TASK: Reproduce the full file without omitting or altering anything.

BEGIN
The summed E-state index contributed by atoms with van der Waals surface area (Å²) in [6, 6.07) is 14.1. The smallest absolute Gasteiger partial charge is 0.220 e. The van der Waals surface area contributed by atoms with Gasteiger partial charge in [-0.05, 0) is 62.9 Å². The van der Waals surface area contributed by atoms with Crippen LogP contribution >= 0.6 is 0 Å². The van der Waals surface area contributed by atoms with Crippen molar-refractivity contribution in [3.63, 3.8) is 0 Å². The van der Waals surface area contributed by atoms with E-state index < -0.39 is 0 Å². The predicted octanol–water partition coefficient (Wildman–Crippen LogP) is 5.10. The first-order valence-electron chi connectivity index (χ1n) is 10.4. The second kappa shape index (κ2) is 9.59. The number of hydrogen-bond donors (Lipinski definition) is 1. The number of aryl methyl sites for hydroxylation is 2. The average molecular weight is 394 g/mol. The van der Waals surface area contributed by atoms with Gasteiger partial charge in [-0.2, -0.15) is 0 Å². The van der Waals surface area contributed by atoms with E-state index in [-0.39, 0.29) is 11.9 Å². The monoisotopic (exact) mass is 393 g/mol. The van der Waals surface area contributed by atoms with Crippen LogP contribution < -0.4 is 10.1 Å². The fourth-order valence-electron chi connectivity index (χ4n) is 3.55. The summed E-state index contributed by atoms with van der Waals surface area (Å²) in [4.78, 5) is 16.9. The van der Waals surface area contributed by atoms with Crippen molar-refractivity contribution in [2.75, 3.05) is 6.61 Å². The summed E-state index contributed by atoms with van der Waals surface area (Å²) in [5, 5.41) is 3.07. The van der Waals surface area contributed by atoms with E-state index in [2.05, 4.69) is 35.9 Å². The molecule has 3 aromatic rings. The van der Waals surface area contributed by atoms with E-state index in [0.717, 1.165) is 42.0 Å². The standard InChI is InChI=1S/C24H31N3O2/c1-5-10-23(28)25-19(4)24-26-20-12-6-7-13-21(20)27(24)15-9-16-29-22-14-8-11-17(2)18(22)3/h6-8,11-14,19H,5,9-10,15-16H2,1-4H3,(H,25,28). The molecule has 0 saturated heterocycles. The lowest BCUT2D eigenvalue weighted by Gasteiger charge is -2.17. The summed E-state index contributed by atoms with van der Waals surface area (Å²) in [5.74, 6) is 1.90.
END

The summed E-state index contributed by atoms with van der Waals surface area (Å²) in [6, 6.07) is 14.1. The smallest absolute Gasteiger partial charge is 0.220 e. The van der Waals surface area contributed by atoms with Gasteiger partial charge in [-0.05, 0) is 62.9 Å². The van der Waals surface area contributed by atoms with Crippen LogP contribution >= 0.6 is 0 Å². The van der Waals surface area contributed by atoms with Crippen molar-refractivity contribution in [3.63, 3.8) is 0 Å². The van der Waals surface area contributed by atoms with E-state index < -0.39 is 0 Å². The predicted octanol–water partition coefficient (Wildman–Crippen LogP) is 5.10. The first-order valence-electron chi connectivity index (χ1n) is 10.4. The second kappa shape index (κ2) is 9.59. The number of hydrogen-bond donors (Lipinski definition) is 1. The number of aryl methyl sites for hydroxylation is 2. The average molecular weight is 394 g/mol. The van der Waals surface area contributed by atoms with Gasteiger partial charge in [-0.2, -0.15) is 0 Å². The van der Waals surface area contributed by atoms with E-state index in [-0.39, 0.29) is 11.9 Å². The monoisotopic (exact) mass is 393 g/mol. The van der Waals surface area contributed by atoms with Crippen LogP contribution < -0.4 is 10.1 Å². The fourth-order valence-electron chi connectivity index (χ4n) is 3.55. The summed E-state index contributed by atoms with van der Waals surface area (Å²) in [4.78, 5) is 16.9. The van der Waals surface area contributed by atoms with Crippen molar-refractivity contribution in [2.75, 3.05) is 6.61 Å². The summed E-state index contributed by atoms with van der Waals surface area (Å²) in [5, 5.41) is 3.07. The van der Waals surface area contributed by atoms with E-state index in [2.05, 4.69) is 35.9 Å². The molecule has 3 aromatic rings. The van der Waals surface area contributed by atoms with E-state index in [0.717, 1.165) is 42.0 Å². The standard InChI is InChI=1S/C24H31N3O2/c1-5-10-23(28)25-19(4)24-26-20-12-6-7-13-21(20)27(24)15-9-16-29-22-14-8-11-17(2)18(22)3/h6-8,11-14,19H,5,9-10,15-16H2,1-4H3,(H,25,28). The molecule has 0 saturated heterocycles. The lowest BCUT2D eigenvalue weighted by Gasteiger charge is -2.17. The summed E-state index contributed by atoms with van der Waals surface area (Å²) in [5.74, 6) is 1.90.